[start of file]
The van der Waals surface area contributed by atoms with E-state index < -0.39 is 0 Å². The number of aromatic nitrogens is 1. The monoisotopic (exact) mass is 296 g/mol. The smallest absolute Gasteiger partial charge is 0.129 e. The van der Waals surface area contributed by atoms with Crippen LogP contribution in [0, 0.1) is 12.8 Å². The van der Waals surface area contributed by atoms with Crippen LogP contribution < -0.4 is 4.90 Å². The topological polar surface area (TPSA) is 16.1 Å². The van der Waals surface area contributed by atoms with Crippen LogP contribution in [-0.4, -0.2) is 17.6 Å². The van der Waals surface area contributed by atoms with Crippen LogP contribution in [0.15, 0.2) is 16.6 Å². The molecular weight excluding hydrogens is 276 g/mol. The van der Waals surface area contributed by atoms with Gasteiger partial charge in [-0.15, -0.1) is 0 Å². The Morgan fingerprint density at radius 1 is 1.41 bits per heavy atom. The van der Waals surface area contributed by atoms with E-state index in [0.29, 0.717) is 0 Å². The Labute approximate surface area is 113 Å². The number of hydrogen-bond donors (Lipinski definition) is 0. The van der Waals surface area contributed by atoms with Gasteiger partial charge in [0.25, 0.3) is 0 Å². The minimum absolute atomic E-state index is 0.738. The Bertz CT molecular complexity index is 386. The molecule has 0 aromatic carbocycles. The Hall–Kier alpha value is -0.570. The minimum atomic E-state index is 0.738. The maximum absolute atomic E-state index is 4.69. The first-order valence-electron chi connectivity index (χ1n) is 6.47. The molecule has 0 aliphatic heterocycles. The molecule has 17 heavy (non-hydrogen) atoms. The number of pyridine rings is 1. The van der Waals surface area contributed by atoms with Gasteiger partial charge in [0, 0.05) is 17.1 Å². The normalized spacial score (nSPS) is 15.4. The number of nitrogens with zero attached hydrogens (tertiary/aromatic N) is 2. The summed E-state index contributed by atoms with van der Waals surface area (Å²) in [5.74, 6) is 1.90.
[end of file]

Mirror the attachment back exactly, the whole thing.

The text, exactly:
The van der Waals surface area contributed by atoms with E-state index < -0.39 is 0 Å². The number of aromatic nitrogens is 1. The monoisotopic (exact) mass is 296 g/mol. The smallest absolute Gasteiger partial charge is 0.129 e. The van der Waals surface area contributed by atoms with Crippen LogP contribution in [0, 0.1) is 12.8 Å². The van der Waals surface area contributed by atoms with Crippen LogP contribution < -0.4 is 4.90 Å². The topological polar surface area (TPSA) is 16.1 Å². The van der Waals surface area contributed by atoms with Crippen LogP contribution in [-0.4, -0.2) is 17.6 Å². The van der Waals surface area contributed by atoms with Crippen LogP contribution in [0.15, 0.2) is 16.6 Å². The molecular weight excluding hydrogens is 276 g/mol. The van der Waals surface area contributed by atoms with Gasteiger partial charge in [-0.15, -0.1) is 0 Å². The Morgan fingerprint density at radius 1 is 1.41 bits per heavy atom. The van der Waals surface area contributed by atoms with E-state index in [0.29, 0.717) is 0 Å². The Labute approximate surface area is 113 Å². The number of hydrogen-bond donors (Lipinski definition) is 0. The van der Waals surface area contributed by atoms with Gasteiger partial charge in [0.25, 0.3) is 0 Å². The minimum absolute atomic E-state index is 0.738. The Bertz CT molecular complexity index is 386. The molecule has 0 aromatic carbocycles. The Hall–Kier alpha value is -0.570. The minimum atomic E-state index is 0.738. The maximum absolute atomic E-state index is 4.69. The first-order valence-electron chi connectivity index (χ1n) is 6.47. The molecule has 0 aliphatic heterocycles. The molecule has 17 heavy (non-hydrogen) atoms. The number of pyridine rings is 1. The van der Waals surface area contributed by atoms with Gasteiger partial charge in [0, 0.05) is 17.1 Å². The normalized spacial score (nSPS) is 15.4. The number of nitrogens with zero attached hydrogens (tertiary/aromatic N) is 2. The summed E-state index contributed by atoms with van der Waals surface area (Å²) in [5.74, 6) is 1.90.